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Thinking of Others: On the Talent for Metaphor: On the Talent for Metaphor

3.71  ·  Rating Details  ·  24 Ratings  ·  5 Reviews
In "Thinking of Others," Ted Cohen argues that the ability to imagine oneself as another person is an indispensable human capacity--as essential to moral awareness as it is to literary appreciation--and that this talent for identification is the same as the talent for metaphor. To be able to see oneself as someone else, whether the someone else is a real person or a fictio ...more
ebook, 104 pages
Published January 14th 2009 by Princeton University Press (first published September 15th 2008)
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Anna
Feb 16, 2010 Anna rated it really liked it  ·  review of another edition
4.5 stars. A very short, very interesting book that considers the importance of the human ability to create and understand metaphors, especially the ability of a person to identify with another person via metaphorical thinking. Some of the discussions about literature and the ability or inability of readers to identify with certain characters were of particular interest to me; these and discussions of moral imagination made me think a lot about Robert Coles' The Call of Stories.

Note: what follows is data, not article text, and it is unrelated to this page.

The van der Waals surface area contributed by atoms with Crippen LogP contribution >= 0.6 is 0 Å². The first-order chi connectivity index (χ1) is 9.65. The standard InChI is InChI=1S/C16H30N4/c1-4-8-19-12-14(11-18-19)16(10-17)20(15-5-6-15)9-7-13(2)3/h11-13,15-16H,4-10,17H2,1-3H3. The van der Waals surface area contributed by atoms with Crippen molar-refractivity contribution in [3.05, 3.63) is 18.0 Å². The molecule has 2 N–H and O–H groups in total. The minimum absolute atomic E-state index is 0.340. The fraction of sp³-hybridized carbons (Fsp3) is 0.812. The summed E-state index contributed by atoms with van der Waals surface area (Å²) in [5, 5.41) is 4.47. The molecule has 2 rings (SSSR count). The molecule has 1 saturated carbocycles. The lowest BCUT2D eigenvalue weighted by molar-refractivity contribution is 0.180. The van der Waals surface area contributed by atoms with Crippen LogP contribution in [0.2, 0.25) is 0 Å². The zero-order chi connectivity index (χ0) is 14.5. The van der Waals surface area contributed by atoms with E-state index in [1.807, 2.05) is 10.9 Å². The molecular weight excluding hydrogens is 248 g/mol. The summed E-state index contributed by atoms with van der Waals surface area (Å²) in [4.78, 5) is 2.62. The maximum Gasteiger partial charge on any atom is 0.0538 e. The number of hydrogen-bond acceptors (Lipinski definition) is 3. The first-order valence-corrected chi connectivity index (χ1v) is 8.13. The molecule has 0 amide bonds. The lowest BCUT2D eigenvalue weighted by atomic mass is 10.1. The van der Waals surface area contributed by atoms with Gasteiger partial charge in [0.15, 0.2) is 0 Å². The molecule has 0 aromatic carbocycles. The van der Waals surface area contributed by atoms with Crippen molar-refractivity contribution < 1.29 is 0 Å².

I liked this a l
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Eduardo
On page 3 Ted Cohen writes: “When I imagine myself to be King David, for instance, it is obviously relevant that both he and I are men, both heterosexually active, both tempted to injure others in pursuit of our own desires, and so on.”
‘heterosexually active’?
I find odd that among the many possible aspects that a University of Chicago philosopher might share with a semi-legendary Hebrew king from the eleventh century b. C., the former would choose this apparently inconsequential detail [Cohen re
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Nat
Feb 19, 2009 Nat rated it it was amazing  ·  review of another edition
Ted has managed to say illuminating (even entertaining) things about art and understanding while remaining completely uncorrupted by professional philosophy.

Full appreciation of this book might require an intimate understanding of what aesthetic and ethical reflection typically looks like when done by professional philosophers.

Note: Ted told me that he made a mistake in his discussion of the death of the famous bullfighter Manolete on p.47. Ted says he was gored to death in Madrid, but he was
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Tommy
Jun 04, 2010 Tommy rated it it was amazing  ·  review of another edition
A beautiful and illuminating essay on how the ability to "think-as-another" is a type of metaphor and a discussion of the literary and philosophical consequences that follow from such an approach.
Frank Pray
Apr 29, 2012 Frank Pray rated it did not like it  ·  review of another edition
Much academically said about practically little.
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